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by: Reece Crist II


Reece Crist II
GPA 3.76


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This 29 page Class Notes was uploaded by Reece Crist II on Tuesday October 20, 2015. The Class Notes belongs to GEOL551 at San Diego State University taught by Staff in Fall. Since its upload, it has received 25 views. For similar materials see /class/225293/geol551-san-diego-state-university in Geology at San Diego State University.

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Date Created: 10/20/15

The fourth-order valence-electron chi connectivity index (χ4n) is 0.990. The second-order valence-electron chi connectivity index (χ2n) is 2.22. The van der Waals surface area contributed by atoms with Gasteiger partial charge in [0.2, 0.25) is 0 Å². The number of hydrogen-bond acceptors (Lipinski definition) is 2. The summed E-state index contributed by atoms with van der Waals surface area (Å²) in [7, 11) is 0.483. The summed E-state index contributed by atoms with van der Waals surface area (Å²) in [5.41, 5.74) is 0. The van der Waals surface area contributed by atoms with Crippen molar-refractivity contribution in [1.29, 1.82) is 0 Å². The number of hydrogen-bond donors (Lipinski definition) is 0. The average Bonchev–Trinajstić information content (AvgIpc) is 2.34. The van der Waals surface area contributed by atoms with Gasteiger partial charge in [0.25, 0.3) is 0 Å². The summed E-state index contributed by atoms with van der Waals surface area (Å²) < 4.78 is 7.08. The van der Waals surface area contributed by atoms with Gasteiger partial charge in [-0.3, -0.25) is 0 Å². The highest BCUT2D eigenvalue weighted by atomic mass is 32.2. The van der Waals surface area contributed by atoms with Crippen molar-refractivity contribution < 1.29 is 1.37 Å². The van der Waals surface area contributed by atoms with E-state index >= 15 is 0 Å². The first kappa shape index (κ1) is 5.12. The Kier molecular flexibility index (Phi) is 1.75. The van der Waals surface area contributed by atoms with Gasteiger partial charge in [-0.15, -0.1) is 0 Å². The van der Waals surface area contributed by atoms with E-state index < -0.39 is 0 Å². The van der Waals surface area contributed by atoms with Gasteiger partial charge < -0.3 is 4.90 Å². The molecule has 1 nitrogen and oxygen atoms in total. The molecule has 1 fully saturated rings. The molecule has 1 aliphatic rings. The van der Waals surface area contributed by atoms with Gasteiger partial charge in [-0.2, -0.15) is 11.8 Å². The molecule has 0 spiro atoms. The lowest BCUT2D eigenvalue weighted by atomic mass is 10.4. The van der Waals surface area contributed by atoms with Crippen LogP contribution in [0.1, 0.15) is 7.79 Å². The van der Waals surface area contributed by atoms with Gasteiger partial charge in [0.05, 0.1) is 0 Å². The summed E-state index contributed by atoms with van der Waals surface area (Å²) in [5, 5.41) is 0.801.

WATER BUDGET OBJECTIVES How to measure or quantify volumes of rainfall and evapotranspiration Calculation of in ows and outflows in a water basin Steadystate vs Unsteady or Transient Scenarios Calculation of ow as a residual of a water balance Errors involved in measurement or estimation technique Use of Spreadsheets for calculations Lecture Notes READING ASSIGNMENT Chapter 1 pgs 810 Chapter 2 pgs 24 37 Fetter A Tale of Two Lakes Module HOMEWORKASSIGNMENTDue 919 Chpt 1 problems 67 9 A Tale of Two Lakes Module Problems 15 From given Mono Lake steadystate water balance model EXCEL file adjust to produce the transient model described in pages 2526 of module predict annual water volume and level changes using model and graph Describe ADDITIONAL RESOURCES Groundwater Recharge Kansas Geologic Survey Bulletin 249 Groundwater Recharge and Water Budgets httpwwwkgskueduHydroPublications2004BulI249contentshtml California Groundwater CA Dept of Water Resources Bulletin 118 httpwwwdroundwaterwatercaqovbulletin1 18 WATER VOLUMES Precipitation and Evapotranspiration Water Volumes Liters 1 cubic meter 1000 I 3785 Igal 1 cubic foot 7480 gal 1 acreft 325851 gal 43560 cubic ft Water Cheaper than dirt for farmers Farmers federal subsidies for water About 5acreft 1 542844 pounds Top soil About 5 per cubic yard 3cubic yard for delivery 1 325 pounds dirt Southern California customer about 31000 gal About 100x rate of farmers Humidity humidity mass ofwater in grams per cubic meter ofair humidity maximum amount of water contained in an air mass 9 saturation humidity is dependent on temperature 9 higher the temperature more water in air mass humidity absolute humiditysaturation humidity 100 at saturation humidity Cooling Air Masses 9 as an air mass with a given amount of water vapor cools it s saturation humidity will relative humidity will increase 9 condensation will occur if the absolute humidity the saturation humidity 9 the temperature at which this will occur to a particular air mass with a particular absolute humidity is called the How can we cool an air mass 9 any lifting of an air mass will cause adiabatic expansion and cooling 9 as air mass moves up in atmosphere pressure is exerted on the air mass ofair mass 9 without any exchange of heat with surrounding air bodies air mass will same amount of heat as originally but now in a larger volume What will cause air masses to lift up 0 Meeting oftwo differing air masses differing temperatures 0 effect lifting of air masses along mountainsides 0 Heating ofair masses will cause expansion and lifting o Afternoon thunderstorms in Midwest and eastern US Measurement of Precipitation US standard rain gauge 8 inches in diameter manually read each day or can be set up with an automatic logging system can get hourly information ocation critical effect of winds trees buildings etc should be close to ground away from trees and buildings basin or catchment all land area sloping toward a particular discharge point Outline of surface water drainage basin occurs along surfacewater boundaries ocean lake or topographic divides Topographic divides highest points ofelevation along edge ofdrainage basin Surface water basins and groundwater basins do not always coincide can have different boundaries Effective Depth of Precipitation average depth of precipitation over a drainage basin must de ne a time period of interest hour day month year if you have a uniform network of rain gauges generally NOT the case simply calculate the arithmetic average Example Fig 24 Fetter if you have a nonuniform network of rain gauges lines precipitation contour map Fig 25 Fetter can use knowledge oftopographic effects 0 air mass lifting up mountainside etc method weighting factor for each rain gage Fig 26 Fetter polygons created to show area represented by each rain gage measure areas of polygons using planimeter or estimate with grid method multiply each rain gage reading by it s area sum all information and divide by total area Example Problem Fetter p 3637 0 Arithmetic average effective uniform depth EUD 270 cm 0 lsohyetal technique EUD 234 cm 0 Thiessen polygon EUD 247 cm EVAPORATION water molecules are continually being exchanged between liquid and atmospheric water vapor when number of molecules going to water vapor exceeds the number of molecules going to liquid evaporation Free water evaporation sometimes computed by a water budget technique often measured by use ofa shallow land pan 4 ft in diameter and 10 in deep unpainted galvanized metal on supports so air can circulate underneath maintain a water level of 7 to 8 inches record daily depth ofwater volume ofwater added and daily precipitation 9 calculate evaporation correct for increased warming on land by using a for your climate and month growing plants are continuously pumping water from the ground to the atmosphere water vapor passed through openings in leaves known as stomata transpiration is higher than evaporation from a land surface however dif cult to differentiate two processes and they are lumped together as evapotranspiration Evapotranspiration water loss that will occur ifthere is no limitation to the amount of water available to the plant from the soil 9 will be upper limit or maximum amount of ET for a plant PET Evapotranspiration amount of ET that actually occurs due to soil water limitations 9 will never exceed PET and is often much less than PET Fig 22 Effect ofdry summer actual ET much less than PET until ppt increases in fall Fig 23 uniform ppt actual ET much closerto PET VOLUMES OF PPT OR ET For both ppt and ET you will have a measurement of length pertime For example 10 inches per year average annual San Diego ppt Or 15 cm per month To obtain the volume of inflow ppt or out ow ET you must multiply the length per time estimate by the area of your basin Example Swimming pool is 20 ft by 100 ft Rate of evaporation is 12 inches per month 1 ft Volume of evaporation out ow per month is 20X100X1 2000 cubic ft per month INFLOWS AND OUTFLOWS Control Volumes or Water Basins Water Flow Rates Rivers cubic ft per second cfs Wells gallons per minute gpm Treatment plants million gallons per day mgd Control Volume or Water Basin define your boundaries swimming pool lake entire water basin ln ows precipitation surface water inflows groundwater in ows artificia import Out ows evapotranspiration from land areas evaportation from surface water surface water out ow groundwater out ow artificia export diversions out of basin groundwater pumping STEADY STATE VS TRANSIENT OR UNSTEADY STATE lf ln ows Outflows no change in the water volume stored in the control volume or basin called storage If no change in storage water volumes and levels will remain constant with time conditions no change in time If ln ows and Outflows are NOT equal there will be a change in storage water volume in basin Could change Surface water ows in streams Surface water levels volumes in streams lakes etc Soil moisture levels in basin Groundwater levels and flows Make sure all your units volume length and especially TIME are the same before doing water balance 9 Make sure estimates are for same time period as sometimes time is not listed in the estimate For example 10 inches ofrain over what Year month day should hopefully say annual rainfall for yearly etc CALCULATION OF COMPONENTS AS RESIDUALS Example given in book is for evaporation in a lake p 25 Lake Hefner ln ows precipitation over surface surfacewater in ow and groundwater inflow Out ows groundwater seepage spillway discharge and pumpage evaporation Change in storage change in water volume Use the water balance equation ln ows Outflows Change in Storage Measure or estimate all inflows and out ows except evaporation and change in water volume of lake 9 calculate evaporation ERRORS IN MEASUREMENTS OR ESTIMATION TECHNIQUES In the example in Fetter forthe lake state that errors for all measurements is less than 10 EXCEPT for groundwater in ows and out ows Very dif cult to accurate measure groundwater inflows and out ows large source of error if estimating a variable as a residual ofthe water budget technique USE OF SPREADSHEETS FOR CALCULATIONS VWI be using EXCEL in the Tale of Two Lakes module See Fetter p 20 21 for review TALE OF TWO LAKES MODULE Go to website to download AQUIFER TESTS Estimation of T K and S for an aquifer CONFINED AQUIFER Graphical solutions to flow equations Theis type curve method Cooper Jacob time drawdown and distance drawdown methods Introduction Previous emphasis Predicting drawdown based on known aquifer parameters Examples You get a call from a client they want to know why their well went dry You need to design a dewatering project You need to predict drawdown from multiple wells or aquifers with hydraulic boundaries Now We will look at another aspect of flow to wells making estimates of aquifer parameters T K S based on eld data aquifer tests 2 basic approaches to the solution Use type curves that represent graphical solutions for our flow equations Use straight line graphical solutions The objective in both methods find T K and S Point to remember all of these methods are for nonequilibrium flow nonsteady state Cone of depression is still expanding Non equilibrium ow in a con ned aquifer Theis method Take the Theis equation solve for T hoh Q Wu 47cT becomes T Q Wu 41Tho h Also need to rearrange our well function solution equation solve for S u r28 becomes S4Ttu 4Tt r So how do we get these numbers from an aquifer test Answer the well function for the Theis solution has been plotted on graph paper Compare this curve to actual eld drawdown data wan 001 l0quot l0 TO K1 105 70quot lu A FIGURE 56 The reverse nonequilibrium type curve Theis Curve for a fully confined aquifer 1000 k i O o 0 01 10 100 1000 10000 Time minutesl Drawdown in feet l 0 FIGURE 57 Eidata plot on logarithmic paper for Thels curvematching technique A Steps to a type curve solution 1 Plot results from an aquifer test on graph paper Use the same scale as the type curve plot Plot drawdown 3 log cycles on y axis scale vs time 4 or 5 log cycles on X axis scale Result should look similar to type curve Note time is plotted in minutes here 2 Overlay type curve and plot aquifer test results light table or transparent type curve helps Carefully slide type curve until it matches shape of pumping test Keep axes parallel don39t twist the type curve to make it match 3 Pick a match point Match point is any intersecting line set on the overlay curve A common choice point represented by Wu 1 and 1u 1 Note any match point should produce similar results 4 Read values for W u 1u ho h and t Time minutes Field data lJIuwdown loot Wu Theis type 001 01 10 10 100 1000 10000 1m lGURE 58 2h of eld data plot to Theis type curve 5 Do necessary conversions so that values from curve t can be plugged into our altered version of Theis39 equation Convert 1u to u Convert t from minutes to days divide by 1440 minday 6 Plug values into Theis39 rearranged equation to solve for T Must know Convert discharge Q units to ft3day if necessary 7 Plug values into Storativity equation to solve for storativity Use the value for T calculated above 8 4 Ttu r2 Must be given a value for r radial distance to an observation well Note you MUST have an observation well to calculate storativity using this mm 8 Sumva T K b m KTb Othevgvaphma su mmnsmthwspmb em esuma mgaqu evpaveme evs mama ethbnum uwcundnmns Cuupev and Jacub shang hne werdvawduwn me md m quotunrethbnum aw m a med aquWev 7 7mm awduwn pan 5 mpunam Wm cumpave m dw ancerdvawduwn mama Tm appvuach usesme m mte senesvyumme Thews mm 522 2th 541 m mt 5a I TVKu r w 05772157Nnon7 7 Q m rR ecugm estha he as evms ave magnmcam lFWe ave deahng Wm may mm pumpmg Cumbmmg same tevms and cunvemng a base m ugs m use Wm uuv gvaphmgrsee pg 173 rThevesuH 2 3 o my 25 n 4 mm 7 m P S Me my mumquot Ms us p uths as a shang m an semHug papa Nam mez 3 s a mm mm cunvevsmn mm natuva ugstu base m ugamhm rTypmaHy amhmeuc scaxe un y aws m we a have 3 cyc e ug sca e cm x aws mumme have m mmmea vemembenu cunvemu days m m uHuwmg equauuns JOUVbU NHO Urawclown I ll Aomoo b 1 TO TOO 1000 Time mini 3 CURE 59 K ervjacub method of solution of pumpingvtest data for a fully confined aquifer Evrjown is plotted as a function of time on semilogarithmic paper New equations for this solution A Equation for transmissivity T 23 Q 4n Aho h Note Aho h refers to the change in h over 1 log cycle B Equation for storativity S 225 T to r2 Note to refers to the time where the straight line intersects the zero drawdown line upper X axis on the graph This is tricky must project the straight part ofthe line backward to find to r distance to an observation well Once again this storativity calculation requires an observation well while estimates of T and K do not need an observation well You must be given Q r You must read A ho h tofrom graph to must be converted to days again C Solve for K if needed TKb This method is only valid for long pumping times MUST CHECK CRITERIA AFTER SOLVING I3 11 E 001 4Tt Your text uses a criteria of less than 005 Check for all early times in the pumping data May find that you should NOT be using some of the early time pumping data to draw your straight line May find out that all your data is too early Notice in graph above howthe early time data do not plot on the straight line lll Nonequilibrium flow Cooper Jacob distance drawdown method Requires data from several wells Plot on semilog paper Wells must be properly spaced forthis method to be effective The ideal spacing have at least 3 wells with distances between the wells that plot on 3 different log cycles Example observation well with 3 wells spaced at 10 ft 100 ft and 1000 ft ter 5 CFOUl lCFVVaLci 0 w i o460ft 2 I 4 i z 6 39E T quotquotquotquotquotquotquotquot i E Si 1 E 10 l l 5 mo 7 m z 88 it l 5 H l L i 16 8 1 m 100 1000 Distance feell A FIGURE 510 Variation of the lacob method of solution of pumping test data for a fully confined aquifer Drawdown is plotted as a function of distance to observation well on semilogarithmic paper New formulas A Equation for transmissivity T 23 Q 21TAhoh Note ho h refers to the change in h over 1 log cycle B Equation for storativity s 225Ttr02 where r0 distance where straight line intersects the zero drawdown axis t some time t into the test in days where drawdown is recorded in all wells Summary These methods give a great regional summary of aquifer parameters T K and S are estimated for the entire area affected by the cone of depression Theis method uses relies on good early time data rst few seconds or minutes Distancedrawdown method uses an especially wide area this is useful for computer models that need a regional estimate of aquifer parameters AND uses later time data SUMMARY FOR CONFINED AQUIFER Either simultaneous data from a series of wells distance drawdown or a series of measurements from one well time drawdown are used to plot a semilog drawdown curve from which the values needed to solve the equations are taken straight line methods or Timedrawdown data is plotted on a loglog plot and then matched to a type curve or series of type curves to derive the unknown parameters type curve method LEAKY CONFINED AQUIFER Type curve method Pot 39 entlometric Sumac e Unscreened aquifer Leaky confining layer Aquifer Confining layer K vertical hydraulic conductivity of leaky confining layer B thickness of leaky confining layer Source of water leaking to confined aquifer is an upper unconfined aquifer in pictured example 0 Drawdown response in leaky confined aquifers o HantushJacob formula ho h ivrui O 4TT B Tb39 Bl lg O K rzS u 4Tt where Wu rB is the well function for leaky aquifer K and b are the hydraulic conductivity and thickness ofthe con ning layer respectively Nonequilibrium 10 e E l 0 E Del 001 10 10 10 101 103 104 105 106 lu A FIGURE 51 l Type curves of leaky artesian aquifer in which no water is released from storage in the J confining layer Source W C Walton Illinois State Water Survey Bulletin 49 796 Match type curve and aquifertests data to get WurB 1u t s and rB Substitute values into HantushJacob equations to obtain T S K UNCONFINED AQUIFER TYPE CURVE MATCHING lLIA 10quot 10 39lO1 103 103 lOquot 1 O1 5 cutquot 0 OO4 0001 s We 001 003 U 1 006 1 rJKviKhtr A 02 39 o 0 0 0 6 2 10 j 2 O 13 3 c 25 l v 3 0 1 i 50 10 Type B curves l0393 l0 1 l0 1 10 lOl 103 103 104 lUB A FIGURE 515 73926 curves for drawdown data from fully penetrating wells in an unconfined aquifer Alrce S P Neuman Water Resources Research 7 7 7975329 42 Used With permISSlOn Type A curves early part of curve match to early data to obtain specific storage Type B curves mid to late part of curve match to later data to obtain speci c yield T estimate from both match points should be similar Obtain vertical K from lambda value match point EFFECT OF PARTIAL PENETRATION OF WELLS rr l 7g39mnce mum POW Co iimsig lawr ell gtUEPH 3 I ll Confin layer A FIGURE 517 Flow lines toward a partially penetrating well in a confined aquifer The problem with having a partially penetrating pumping well is that flow nearthe well will not be completely horizontal as water is pulled upward toward the well opening Hantush has show that this is not a problem if the observation wells are fully penetrating Ifthe observation wells are also partially penetrating then they effect of having a vertical ow component is negligible if the following relationship is true w 15513 pm When designing aquifer tests it is important that these effects be taken into consideration if the pumping well is not going to be fully penetrating SLUG TESTS water in the well by lowering into it a solid piece of pipe called a slug ahhh So that s where An alternative to a pump test is a slug test also called a baidown test In this test the water level in a small diameter well is quickly raised or lowered The rate at which the water in the well falls as it drains back into the aquifer or rises as it drains from the aquifer into the well is measured and these data are analyzed Water can be poured into the well or bailed out ofthe well to raise or lower the water level However perhaps the easiest way to raise the water level in the well is to displace some ofthe the name comes from of the WeH dmcun to make Wm any degree of accuracy wmmmx at start nf taut mmaw head uf aqwrer Zr 77 lxucmiumclrw surface 5 allcr slug mjoc nn A 7 7 7 A pnlcnlxomclllc mime itWilt lrlbrcslugiqiucliun K k N H L b v v v Zr Muulmlu H 412 H r etc and Whetherthe aquer response rs overdamped Water rever recovers m a smooth manner r m mow transrmssrve aquer Tmngs to be oarem about 8mm effect 7 ower hydrauhc oonouowrty materrar orays orrurng mods etc have been e We rr H surge We to 5w an rnoorreot rowvarue of K How Far Will It Go Predicting the Extent of Groundwater Plumes By Kathryn Thorbj arnarson Dept of Geological Sciences San Diego State University OVERVIEW This module will explore the use of a solute transport model to assess the fate of organic contaminants in groundwater An analytical solution to the advection dispersion equation with retardation and transformation will be implemented in Visual Solute Transport VST Upon completion ofthe module students will have gained an understanding possible natural bioremediation or natural attenuation of groundwater contaminants INTRODUCTION Human activities have resulted in numerous groundwater contaminant plumes Implementation of groundwater remediation such as pumping and treatment of groundwater is expensive and can fail to attain the low cleanup levels stipulated by a regulatory agency In the past decade the use of natural bioremediation or natural attenuation has gained interest as a technique for contaminant plume cleanup Natural processes such as biotransformation dispersion volatilization and dilution can attenuate or decrease the contaminant plume size and concentration levels A remediation scenario in which this natural attenuation is monitored can be a low cost and effective cleanup technique A model and extensive monitoring data will be required to convince regulators of the viability of natural attenuation remediation In this module we will describe and use an analytical solution to the solute transport model to assess the natural attenuation potential of some common contaminants PROBLEM Tools are needed for the evaluation of natural attenuation of groundwater contaminants Simple screening models such as analytical solutions can be utilized to assess the potential for natural attenuation Simulations predict the extent and concentration of contaminants in a groundwater plume at a given time and distance from the contaminant source BACKGROUND Groundwater Contamination Two predominant groups of groundwater contaminants are petroleum products and chlorinated solvents Some important differences are found in these two types of pollutants Table 1 Petroleum products have a lower density than water When spilled in suf cient quantities these light nonaqueous phase liquids LNAPLs will move from the ground surface to the shallow areas ofthe saturated zone groundwater Conversely chlorinated solvents are dense nonaqueous phase liquids DNAPLS and when spilled in sufficient quantities will extend beyond the shallow groundwaters into deep regions of the subsurface While these nonaqueous phase liquids can be limited in their mobility from the source or spill zone watersoluble chemicals within these liquids will dissolve into the surrounding mobile groundwaters The resulting contaminated waters emanate from the spill zone outward in the direction of groundwater flow producing a groundwater plume The primary watersoluble components in gasoline which is a mixture of over 100 chemicals are benzene toluene ethylbenzene xylenes BTEX and a gasolineadditive MTBE As BTEX and MTBE dissolve into water from a NAPL mixture the effective solubilities of these components from gasoline are lower than their singlecomponent aqueous solubilities Table 2 The most commonly used chlorinated solvents are tetrachloroethene PCE and trichloroethene TCE All these chemicals will dissolve in water at levels capable of causing health risks and above the regulatory limits or maximum contaminant levels Table 2 Assessment ofthese plumes in the 1980s and 1990s showed another important difference between these contaminant groups In an article titled Where s the benzene the authors pointed out while spills of both chemicals are equally prevalent only the chlorinated solvents have produced large and persistent groundwater plumes Subsequent studies have confirmed the prevalence of smaller stable BTEX plumes emanating from gasoline spill sites Biotransformation of BTEX in the oxygenated shallow groundwaters stops the transport ofthe contaminants past a certain distance from the spill The plume extent is stabilized and controlled by a balance between the solute transport processes advancing the plume away from the spill groundwater advection and dispersion and the biotransformation process Lower rates of biotransformation of MTBE PCE and TCE result in larger and more persistent groundwater plumes Table 1 Ma39or Groundwater Contaminants and Their Properties Petroleum Products Chlorinated Solvents distances from the spill source Type of Light Nonaqueous Phase Liquid Dense Nonaqueous Phase chemical LNAPL density is less than Liquid DNAPL density is liquid water can extend from ground higher than water can extend surface to shallow groundwaters from ground surface to bottom of groundwater aquifers Most Gasoline Tetrachloroethene PCE common Diesel Trichloroethene TCE examples Jet fuel Uses Fuel Metal degreasers dry cleaning Potential Fuel transfer spills leaking Leaking storage tanks Releases storage tanks Primary Benzene B PCE dissolved Toluene T TCE chemicals Ethylbenzene E which will Xylenes X Transformation byproducts form Methyl tert butyl ether MTBE cis dichloroethene DCE groundwater vinyl chloride VC plumes Historic BTEX groundwater plumes tend Very large and persistent Findings to be limited to relatively short groundwater plumes Contaminant Solubility Level ppm ppm Solubility in Gasoline kidney or liver or carcinogen cancer tasteampodor problem or 0005 cancer cancer Solute Transport A solute transport model must simulate all the processes controlling the fate of an organic chemical dissolved in water All chemicals dissolved in moving groundwater will be subjected to advection or movement ofthe groundwater and dispersion or spreading out ofthe groundwater The advection and dispersion processes are primarily controlled by the aquifer properties hydraulic conductivity and its distribution hydraulic gradient In simple models of uniform flow advection is simulated by an average porewater velocity calculated from Darcy s Law v K i e where v average porewater velocity K hydraulic conductivity of aquifer LT i hydraulic gradient in aquifer LL 9 effective porosity of aquifer The dispersion or spreading out of contaminated water results in an increase in groundwater plume size and a decrease in the contaminant concentrations Dispersion is caused by the mechanical mixing of water tortuous pathways through groundwater pores heterogeneities in hydraulic conductivities and chemical diffusion The chemical diffusion component of hydrodynamic dispersion tends to be negligible compared to the mechanical dispersion component In a uniform ow field dispersion will occur in the direction of ow longitudinal dispersion coefficient DL horizontally and perpendicular to the direction of flow transverse dispersion coefficient DT and vertically and perpendicular to the direction of flow vertical dispersion coefficient DV These dispersion coefficients are estimated with the following empirical equations DL ocL v DT ocT v DV xv v where v average porewater velocity LT ocL longitudinal dispersivity of aquifer L ocT transverse dispersivity of aquifer L xv vertical dispersivity of aquifer L The relationship between dispersivity and dispersion coefficient and velocity was found in laboratory solute transport experiments Field estimates of dispersivity have shown a scale effect with larger dispersivities for larger transport distances For this module we will assume constant dispersivity values but obey the following ruleof thumb XL1OOLT OLT1OOLV Many organic compounds have limited water solubility and will tend to adsorb onto aquifer solid surfaces These hydrophobic compounds will have a particular affinity to adsorb onto organic carbon coatings on the sediments The most common model forthe sorption process is an instantaneous reversible process at equilibrium As the compounds adsorb onto sediments and desorb off of sediments there is no permanent loss of contaminant mass through the sorption process However there is a slowing or retarding ofthe apparent advection ofthe sorbed contaminant plume The parameter used to simulate equilibrium sorption is the retardation factor R which will be a function ofthe organic compound and the aquifer sediment R1Kd where pb aquifer bulk density gcm3 19 ps p5 sediment solid density gcm3 9 aquifer porosity Kd sorption partition coefficient cm3g The sorption partition coef cient is a function ofthe chemical s affinity for organic carbon and the amount oforganic carbon present in the sediment The following equation is used to estimate Kd in sediments with more than organic carbon Kd foc Koc where f00 fraction of organic carbon in sediment KOC organic carbon partition coefficient cm3g Biotransformation The biologically mediated transformation biotransformation oforganic compounds generally involves reductionoxidation redox reactions Redox reactions involve the transfer and acceptance of electrons between two compounds The rate oftransformation will be controlled by the chemical type redox conditions ofthe aquifer type and population of bacteria etc In our module this complex process will be simulated by a simple rstorder rate model C C06 1t where Co initial chemical concentration X rstordertransformation rate 1T The transformation process is sometimes described by a chemical s halflife t12 In a firstorder model the relationship between the firstorder transformation rate and halflife is A chemical s transformation rate will vary with differing aquifer redox conditions Aerobic redox conditions will tend to occur in oxygenated high levels of oxygen shallow groundwaters Deeper groundwaters which are farther from the atmospheric oxygen source can tend to be low in oxygen or anaerobic MODEL DETAILS We will be solving the following advectiondispersion equation 3C BC 32C v DL 2 at 3x 3x where C contaminant concentration as a function of xyzt R retardation factor representing equilibrium sorption v uniform porewater velocity LT DL longitudinal dispersion coefficient in the direction of ow ocL v ocL longitudinal dispersivity L X rstorder transformation rate coefficient 1T ln 2 t12 t12 halflife oftransformation rate T ZC This model includes onedimensional advection or uniform groundwater flow onedimensional dispersion equilibrium sorption or retardation firstorder transformation E M PI RICAL DATA Except for MTBE the following firstorder transformation rates are taken from ranges given in Bedient et al 1999 For MTBE aerobic transformation rates have been estimated to be from one to two orders of magnitude lowerthan benzene rates in eld studies Commonly asked questions regarding the use of natural attenuation at federal facilities pjwwwerdllnlqovrescueTopicsAFCEE Technical Guidelines for Evaluating Monitored Natural Attenuation of Petroleum Hydrocarbons and Chlorinated Solvents in Ground Water at Naval and Marine Corps Facilities httpenvironfescnavvmierberb asupportwrk qrparttmna1198pdf PROBLEMS AND PROJECTS For all problems use noted 1 Calculate the solute transport parameters in the following table Show all calculations on a and fill in the answers in the table 2 TRACER TEST Using VST simulate a tracer such as chloride in your aquifer Assume a source concentration of 100 mgI for 10 days Print the graph showing the plume centerline concentrations for 1 10 100 and 1000 days make sure you have the complete plume from near source to far edge What happens to the plume over time What process causes this 3 DISPERSIVITY UNCERTAINTY Using VST evaluate effects ofa range of dispersivities Graph your chloride plume after 100 days oftravel for longitudinal dispersivities of001 m 01 m 1 m and 10 m Print and describe the effects of range of dispersivities What would happen if you overestimated your dispersivity 4 DISPERSION Using VST simulate the concentration history ofthe chloride tracer in a well 100 m downgradient ofthe source using the same range of dispersivities as above 001 m 01 m 1 m and 10 m Print and describe the effects ofthe range of dispersivities If you had to predict when and at what concentration chloride would show up at a well what would happen if you overestimated your dispersivity 5 SORPTION EFFECTS Using VST simulate the concentration history of chloride and all the organic compounds in the table in problem 1 Assume a source leak of 10 days and use either the effective solubility for gasoline components or aqueous solubility for chlorinated solvents as a source concentration see Table 1 Use the longitudinal dispersivity in the table for problem 1 Graph the concentration history in a well 100 m downgradient ofthe source location Graph chloride and 3 to 4 organics per graph to compare How does sorption affect the solute transport 6 BENZENE UNDER AEROBIC CONDITIONS Using VST simulate benzene in your aquifer under aerobic conditions Use the effective solubility in Table 1 as your source concentration Use the aerobic transformation rate for benzene in Table 2 Print the graph showing the plume centerline concentrations for 1 5 10 and 20 days since source has leaked make sure you have the complete plume from near source to far edge At what time does the plume appear to stabilize How far will concentrations above the MCL extend from the source area 7 MTBE UNDER AEROBIC CONDITIONS Using VST simulate MTBE in your aquifer under aerobic conditions Use the effective solubility in Table 1 as your source concentration Use the aerobic transformation rate for MTBE in Table 2 Print the graph showing the plume centerline concentrations for 100 400 1200 and 3000 days since source has leaked make sure you have the complete plume from near source to far edge At what time does the plume appear to stabilize How far will concentrations above the MCL use the cancer health advisory extend from the source area How is this different from benzene REFERENCES Bedient PB S R Hanadi and CJ Newell 1999 Ground Water Contamination Transport and Remediation 2nd edition Prentice Hall PTR Upper Saddle River NJ 604 pp Domenico PA 1987 An analytical model for multidimensional transport ofa decaying contaminant species Journal of Hydrology ThorbjarnarsonKW J lnami and G Girty 2002 Visual solute transport a computer code for use in hydrogeology classes Journal of Geoscience Education Vol 5 p 287291